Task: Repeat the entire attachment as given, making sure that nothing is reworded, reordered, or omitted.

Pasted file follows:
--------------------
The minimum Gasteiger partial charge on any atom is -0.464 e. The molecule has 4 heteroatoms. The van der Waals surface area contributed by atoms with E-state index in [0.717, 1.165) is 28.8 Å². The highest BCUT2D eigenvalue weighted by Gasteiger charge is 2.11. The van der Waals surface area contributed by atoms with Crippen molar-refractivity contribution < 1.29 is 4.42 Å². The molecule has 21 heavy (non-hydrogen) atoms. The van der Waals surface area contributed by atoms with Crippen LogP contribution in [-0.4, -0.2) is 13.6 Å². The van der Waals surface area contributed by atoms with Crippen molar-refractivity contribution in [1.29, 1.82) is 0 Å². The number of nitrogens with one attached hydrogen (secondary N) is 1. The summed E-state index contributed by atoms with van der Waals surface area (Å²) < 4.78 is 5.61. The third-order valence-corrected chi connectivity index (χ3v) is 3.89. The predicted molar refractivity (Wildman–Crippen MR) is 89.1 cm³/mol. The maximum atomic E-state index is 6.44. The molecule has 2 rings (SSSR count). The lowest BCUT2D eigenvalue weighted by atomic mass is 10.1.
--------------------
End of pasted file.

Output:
The minimum Gasteiger partial charge on any atom is -0.464 e. The molecule has 4 heteroatoms. The van der Waals surface area contributed by atoms with E-state index in [0.717, 1.165) is 28.8 Å². The highest BCUT2D eigenvalue weighted by Gasteiger charge is 2.11. The van der Waals surface area contributed by atoms with Crippen molar-refractivity contribution < 1.29 is 4.42 Å². The molecule has 21 heavy (non-hydrogen) atoms. The van der Waals surface area contributed by atoms with Crippen LogP contribution in [-0.4, -0.2) is 13.6 Å². The van der Waals surface area contributed by atoms with Crippen molar-refractivity contribution in [1.29, 1.82) is 0 Å². The number of nitrogens with one attached hydrogen (secondary N) is 1. The summed E-state index contributed by atoms with van der Waals surface area (Å²) < 4.78 is 5.61. The third-order valence-corrected chi connectivity index (χ3v) is 3.89. The predicted molar refractivity (Wildman–Crippen MR) is 89.1 cm³/mol. The maximum atomic E-state index is 6.44. The molecule has 2 rings (SSSR count). The lowest BCUT2D eigenvalue weighted by atomic mass is 10.1.